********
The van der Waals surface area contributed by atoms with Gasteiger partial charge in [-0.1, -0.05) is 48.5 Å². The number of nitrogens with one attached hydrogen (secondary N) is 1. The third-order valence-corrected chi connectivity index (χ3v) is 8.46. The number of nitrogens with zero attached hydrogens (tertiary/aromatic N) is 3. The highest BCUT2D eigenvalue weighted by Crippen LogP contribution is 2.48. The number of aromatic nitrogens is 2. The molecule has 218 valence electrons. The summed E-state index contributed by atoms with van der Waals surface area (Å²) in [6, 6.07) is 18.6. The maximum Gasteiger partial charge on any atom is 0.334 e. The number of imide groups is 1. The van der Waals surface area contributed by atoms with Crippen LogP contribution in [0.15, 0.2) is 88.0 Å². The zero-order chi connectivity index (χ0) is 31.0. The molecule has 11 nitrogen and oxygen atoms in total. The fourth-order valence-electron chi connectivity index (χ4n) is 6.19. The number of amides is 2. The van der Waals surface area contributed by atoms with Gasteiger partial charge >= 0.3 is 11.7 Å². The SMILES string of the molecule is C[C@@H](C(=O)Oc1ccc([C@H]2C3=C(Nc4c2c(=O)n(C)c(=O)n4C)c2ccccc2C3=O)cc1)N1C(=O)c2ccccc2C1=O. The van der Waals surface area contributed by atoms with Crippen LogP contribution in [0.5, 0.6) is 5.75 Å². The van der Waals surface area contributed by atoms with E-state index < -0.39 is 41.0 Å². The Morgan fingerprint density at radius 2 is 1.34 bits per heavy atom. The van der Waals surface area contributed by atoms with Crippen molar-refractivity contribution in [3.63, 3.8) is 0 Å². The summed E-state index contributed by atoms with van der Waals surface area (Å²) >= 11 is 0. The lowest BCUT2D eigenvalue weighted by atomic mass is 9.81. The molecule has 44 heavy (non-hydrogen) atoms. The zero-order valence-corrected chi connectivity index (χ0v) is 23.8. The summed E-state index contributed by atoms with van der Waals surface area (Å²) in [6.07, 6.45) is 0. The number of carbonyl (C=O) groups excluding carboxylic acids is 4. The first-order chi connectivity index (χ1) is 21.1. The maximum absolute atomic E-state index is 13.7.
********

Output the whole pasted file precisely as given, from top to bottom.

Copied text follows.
The van der Waals surface area contributed by atoms with Gasteiger partial charge in [-0.1, -0.05) is 48.5 Å². The number of nitrogens with one attached hydrogen (secondary N) is 1. The third-order valence-corrected chi connectivity index (χ3v) is 8.46. The number of nitrogens with zero attached hydrogens (tertiary/aromatic N) is 3. The highest BCUT2D eigenvalue weighted by Crippen LogP contribution is 2.48. The number of aromatic nitrogens is 2. The molecule has 218 valence electrons. The summed E-state index contributed by atoms with van der Waals surface area (Å²) in [6, 6.07) is 18.6. The maximum Gasteiger partial charge on any atom is 0.334 e. The number of imide groups is 1. The van der Waals surface area contributed by atoms with Crippen LogP contribution in [0.15, 0.2) is 88.0 Å². The zero-order chi connectivity index (χ0) is 31.0. The molecule has 11 nitrogen and oxygen atoms in total. The fourth-order valence-electron chi connectivity index (χ4n) is 6.19. The number of amides is 2. The van der Waals surface area contributed by atoms with Gasteiger partial charge >= 0.3 is 11.7 Å². The SMILES string of the molecule is C[C@@H](C(=O)Oc1ccc([C@H]2C3=C(Nc4c2c(=O)n(C)c(=O)n4C)c2ccccc2C3=O)cc1)N1C(=O)c2ccccc2C1=O. The van der Waals surface area contributed by atoms with Crippen LogP contribution in [0.5, 0.6) is 5.75 Å². The van der Waals surface area contributed by atoms with E-state index < -0.39 is 41.0 Å². The Morgan fingerprint density at radius 2 is 1.34 bits per heavy atom. The van der Waals surface area contributed by atoms with Crippen molar-refractivity contribution in [3.63, 3.8) is 0 Å². The summed E-state index contributed by atoms with van der Waals surface area (Å²) >= 11 is 0. The lowest BCUT2D eigenvalue weighted by atomic mass is 9.81. The molecule has 44 heavy (non-hydrogen) atoms. The zero-order valence-corrected chi connectivity index (χ0v) is 23.8. The summed E-state index contributed by atoms with van der Waals surface area (Å²) in [6.07, 6.45) is 0. The number of carbonyl (C=O) groups excluding carboxylic acids is 4. The first-order chi connectivity index (χ1) is 21.1. The maximum absolute atomic E-state index is 13.7.